Thursday, September 24, 2015

San Miguel Mission, Santa Fe: Oldest Church Site in the United States

San Miguel Mission, Santa Fe, NM

This simple adobe structure contains a complex, and at times tragic, history. Rebuilt three times in its 418 year history, Santa Fe's San Miguel Mission can legitimately claim to be the oldest church site in the United States, dating back to 1598 long before the Pilgrims set foot on Plymouth Rock.  In fact, San Miguel's roots lie in pre-recorded history as it was built over an old kiva that archaeologist have dated to 1250 AD. San Miguel still functions as a church with a Mass on Sundays.

First built  in 1598 as a tiny hermita by the central Mexican Tlaxcalan Indians who accompanied  Don Juan Oñate as workers on his settlement of the New Mexican territory, it was rebuilt by the Franciscan Friars, who were a part of the Spanish settlement,  into a church in 1610. During the Pueblo Revolt in 1680, which drove the Spanish out of the area, the church was burned.  Tragically, the Tlaxcalans had gone into the church for refuge and were burned to death when the attacking Pueblos shot flaming arrows into the church, setting it on fire and killing all 80 who had sought shelter within.

The Spanish returned to Santa Fe twelve years later and in 1710 San Miguel Mission was restored and used as a military chapel but fell into disuse when a new military chapel which eventually was the site for today's St. Francis Cathedral was built on the town's plaza.

In 1798 the building was restored by the Mayor of Santa Fe and the altar screen that exists to this day was installed.

Altar Screen, San Miguel Mission, Santa Fe NM

Sometime around 1830 a triple-tiered bell-tower was added to the church and in 1872 during a severe storm that was followed by a rare 4.5 earthquake, the bell-tower toppled.  The bell which was made in Spain in 1356 survived the fall and is displayed in the church where it can be rung by visitors.     

San Jose Bell, San Miguel Mission, Santa Fe NM
San Miguel Mission was at the point of being demolished due to lack of funds in the De La Salle Christian Brothers who owned the building.  Word of the imminent demolition got out and the community came to the rescue to save this historic landmark.

Apart from its historical significance, San Miguel Mission is a virtual museum of Spanish Colonial religious art.  To return to the altar screen or reredos, it is one of the oldest in New Mexico and was created by artists of historical significance.

Altarpiece, San Miguel Mission, Santa Fe NM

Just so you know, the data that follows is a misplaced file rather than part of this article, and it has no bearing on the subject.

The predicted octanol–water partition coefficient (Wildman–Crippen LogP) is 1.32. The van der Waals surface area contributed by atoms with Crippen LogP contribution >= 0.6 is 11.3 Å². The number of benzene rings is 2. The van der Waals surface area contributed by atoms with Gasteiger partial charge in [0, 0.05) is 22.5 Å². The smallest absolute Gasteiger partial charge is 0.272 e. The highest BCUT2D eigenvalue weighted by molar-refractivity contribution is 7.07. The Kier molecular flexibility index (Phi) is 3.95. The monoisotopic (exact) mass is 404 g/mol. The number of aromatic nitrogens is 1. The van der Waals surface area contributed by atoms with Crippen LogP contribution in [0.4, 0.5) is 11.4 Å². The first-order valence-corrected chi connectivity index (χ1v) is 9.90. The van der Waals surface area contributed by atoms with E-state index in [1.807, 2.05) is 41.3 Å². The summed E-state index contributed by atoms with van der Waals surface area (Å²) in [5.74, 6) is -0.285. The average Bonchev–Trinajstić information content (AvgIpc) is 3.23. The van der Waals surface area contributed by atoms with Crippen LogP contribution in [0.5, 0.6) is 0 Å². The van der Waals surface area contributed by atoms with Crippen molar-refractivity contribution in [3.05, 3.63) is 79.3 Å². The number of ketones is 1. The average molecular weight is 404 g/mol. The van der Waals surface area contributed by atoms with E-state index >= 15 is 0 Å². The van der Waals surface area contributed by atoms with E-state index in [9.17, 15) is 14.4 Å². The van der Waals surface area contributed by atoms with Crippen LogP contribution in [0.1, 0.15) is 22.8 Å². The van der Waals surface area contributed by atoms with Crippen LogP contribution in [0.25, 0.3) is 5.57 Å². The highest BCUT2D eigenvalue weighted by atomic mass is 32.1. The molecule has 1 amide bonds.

The altarpiece, itself, is judged to be the work of the Laguna Santero who was active in New Mexico between 1796 and 1808. ; the twisted "Solomonic" side columns are characteristic of his work.  The top painting of St. Michael the Archangel (San Miguel), seen below, is the work of Bernardo Miera y Pacheco (1713-1785) whom some consider the first santero.  The oval paintings on the altar screen date from the early 18th century and going counter-clockwise from top left are:  St. Teresa of Avila, St. Francis of Assis,  St. Colette of  France  and St. Louis IX, King of France.

San Miguel (top center), by Bernardo Miera y Pachecho

The statue of San Miguel in the middle of the altar was carved in Mexico and brought to Santa Fe by the Franciscan Friars.

Statue of St. Michael the Archangel, San Miguel Mission, Santa Fe NM

The very earliest form of religious art in New Mexico were  animal hides paintings used by the Franciscan friars in the evangelization of the Pueblo peoples.  These paintings are fairly rare to day because the fragile hides did not survive the years, but San Miguel has two beautiful specimens.  The Passion of Christ is painted on buffalo hide and the other, St. John the Baptist, was painted on deer-skin. Paintings such as these were rolled-up and carried around by the friars to teach the would-be converts about the new religion.

The Passion of Christ, San Miguel Mission, Santa Fe NM

St. John the Baptist, San Miguel Mission, Santa Fe NM

Rear of Church, San Miguel Mission, Santa Fe NM
There is a large hand-carved beam supporting the front of the choir loft that is from the 1710 restoration of San Miguel.

The original 16th century church has been uncovered during excavations and is visible within the church.  Reports claim that ghosts from the San Miguel's previous incarnations visit the premises from time to time. These include a group of six Indians who emerge from a side hall and walk to the front of the chapel and young children running up and down the aisle.  The church guide with whom I spoke said that while he has never seen any of these specters, he has heard unusual noises.

Steps to Sanctuary of 1610 Church, San Miguel Mission, Santa Fe NM

Part of Altar of 1610 church, San Miguel Mission, Santa Fe NM